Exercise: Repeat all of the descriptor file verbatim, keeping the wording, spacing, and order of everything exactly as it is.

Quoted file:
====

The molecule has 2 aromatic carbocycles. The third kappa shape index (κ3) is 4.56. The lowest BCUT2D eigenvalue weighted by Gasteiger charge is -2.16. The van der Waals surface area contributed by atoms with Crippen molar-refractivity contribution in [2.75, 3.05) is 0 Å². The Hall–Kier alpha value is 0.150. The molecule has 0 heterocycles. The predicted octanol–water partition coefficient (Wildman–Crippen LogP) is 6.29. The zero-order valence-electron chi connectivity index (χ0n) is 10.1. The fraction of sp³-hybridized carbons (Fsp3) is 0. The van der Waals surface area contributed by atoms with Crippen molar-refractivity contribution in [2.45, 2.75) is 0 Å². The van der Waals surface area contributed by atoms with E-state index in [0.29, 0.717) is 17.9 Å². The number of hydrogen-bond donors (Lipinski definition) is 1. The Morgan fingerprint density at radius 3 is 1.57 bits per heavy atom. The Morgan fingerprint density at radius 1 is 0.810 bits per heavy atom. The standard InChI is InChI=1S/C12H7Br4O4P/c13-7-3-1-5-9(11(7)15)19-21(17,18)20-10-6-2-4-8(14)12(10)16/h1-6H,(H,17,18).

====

The molecule has 2 aromatic carbocycles. The third kappa shape index (κ3) is 4.56. The lowest BCUT2D eigenvalue weighted by Gasteiger charge is -2.16. The van der Waals surface area contributed by atoms with Crippen molar-refractivity contribution in [2.75, 3.05) is 0 Å². The Hall–Kier alpha value is 0.150. The molecule has 0 heterocycles. The predicted octanol–water partition coefficient (Wildman–Crippen LogP) is 6.29. The zero-order valence-electron chi connectivity index (χ0n) is 10.1. The fraction of sp³-hybridized carbons (Fsp3) is 0. The van der Waals surface area contributed by atoms with Crippen molar-refractivity contribution in [2.45, 2.75) is 0 Å². The van der Waals surface area contributed by atoms with E-state index in [0.29, 0.717) is 17.9 Å². The number of hydrogen-bond donors (Lipinski definition) is 1. The Morgan fingerprint density at radius 3 is 1.57 bits per heavy atom. The Morgan fingerprint density at radius 1 is 0.810 bits per heavy atom. The standard InChI is InChI=1S/C12H7Br4O4P/c13-7-3-1-5-9(11(7)15)19-21(17,18)20-10-6-2-4-8(14)12(10)16/h1-6H,(H,17,18).